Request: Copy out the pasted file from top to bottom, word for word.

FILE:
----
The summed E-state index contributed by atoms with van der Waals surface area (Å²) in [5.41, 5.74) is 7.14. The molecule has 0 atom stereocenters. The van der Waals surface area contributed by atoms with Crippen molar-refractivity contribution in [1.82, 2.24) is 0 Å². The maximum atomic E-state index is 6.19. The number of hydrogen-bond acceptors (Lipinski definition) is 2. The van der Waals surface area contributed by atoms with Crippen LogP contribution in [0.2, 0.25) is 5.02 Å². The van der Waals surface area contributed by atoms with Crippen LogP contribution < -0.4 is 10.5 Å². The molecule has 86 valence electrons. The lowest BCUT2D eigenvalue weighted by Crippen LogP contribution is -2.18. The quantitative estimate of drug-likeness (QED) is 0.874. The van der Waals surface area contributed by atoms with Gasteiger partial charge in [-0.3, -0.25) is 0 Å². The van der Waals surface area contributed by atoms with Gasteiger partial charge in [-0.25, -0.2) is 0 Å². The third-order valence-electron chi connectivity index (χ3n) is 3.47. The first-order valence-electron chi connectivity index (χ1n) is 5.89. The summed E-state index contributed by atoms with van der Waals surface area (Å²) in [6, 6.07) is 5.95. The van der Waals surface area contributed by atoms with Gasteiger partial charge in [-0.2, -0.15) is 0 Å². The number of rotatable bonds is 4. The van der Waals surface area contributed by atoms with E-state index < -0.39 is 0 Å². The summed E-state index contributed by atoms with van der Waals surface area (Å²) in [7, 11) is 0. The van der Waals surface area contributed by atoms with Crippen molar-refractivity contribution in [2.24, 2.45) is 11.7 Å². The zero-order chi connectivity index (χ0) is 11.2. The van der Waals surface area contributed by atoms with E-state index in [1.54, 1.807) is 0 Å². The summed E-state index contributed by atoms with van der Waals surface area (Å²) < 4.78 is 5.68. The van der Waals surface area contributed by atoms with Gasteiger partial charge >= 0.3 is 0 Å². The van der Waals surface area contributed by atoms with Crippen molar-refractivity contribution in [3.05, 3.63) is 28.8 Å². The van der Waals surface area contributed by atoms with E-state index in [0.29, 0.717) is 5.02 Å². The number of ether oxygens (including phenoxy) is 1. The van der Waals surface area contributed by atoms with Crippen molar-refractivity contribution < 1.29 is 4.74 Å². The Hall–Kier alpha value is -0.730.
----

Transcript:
The summed E-state index contributed by atoms with van der Waals surface area (Å²) in [5.41, 5.74) is 7.14. The molecule has 0 atom stereocenters. The van der Waals surface area contributed by atoms with Crippen molar-refractivity contribution in [1.82, 2.24) is 0 Å². The maximum atomic E-state index is 6.19. The number of hydrogen-bond acceptors (Lipinski definition) is 2. The van der Waals surface area contributed by atoms with Crippen LogP contribution in [0.2, 0.25) is 5.02 Å². The van der Waals surface area contributed by atoms with Crippen LogP contribution < -0.4 is 10.5 Å². The molecule has 86 valence electrons. The lowest BCUT2D eigenvalue weighted by Crippen LogP contribution is -2.18. The quantitative estimate of drug-likeness (QED) is 0.874. The van der Waals surface area contributed by atoms with Gasteiger partial charge in [-0.3, -0.25) is 0 Å². The van der Waals surface area contributed by atoms with Gasteiger partial charge in [-0.25, -0.2) is 0 Å². The third-order valence-electron chi connectivity index (χ3n) is 3.47. The first-order valence-electron chi connectivity index (χ1n) is 5.89. The summed E-state index contributed by atoms with van der Waals surface area (Å²) in [6, 6.07) is 5.95. The van der Waals surface area contributed by atoms with Gasteiger partial charge in [-0.2, -0.15) is 0 Å². The number of rotatable bonds is 4. The van der Waals surface area contributed by atoms with E-state index < -0.39 is 0 Å². The summed E-state index contributed by atoms with van der Waals surface area (Å²) in [7, 11) is 0. The van der Waals surface area contributed by atoms with Crippen molar-refractivity contribution in [2.24, 2.45) is 11.7 Å². The zero-order chi connectivity index (χ0) is 11.2. The van der Waals surface area contributed by atoms with E-state index in [1.54, 1.807) is 0 Å². The summed E-state index contributed by atoms with van der Waals surface area (Å²) < 4.78 is 5.68. The van der Waals surface area contributed by atoms with Gasteiger partial charge >= 0.3 is 0 Å². The van der Waals surface area contributed by atoms with Crippen molar-refractivity contribution in [3.05, 3.63) is 28.8 Å². The van der Waals surface area contributed by atoms with E-state index in [0.29, 0.717) is 5.02 Å². The number of ether oxygens (including phenoxy) is 1. The van der Waals surface area contributed by atoms with Crippen molar-refractivity contribution < 1.29 is 4.74 Å². The Hall–Kier alpha value is -0.730.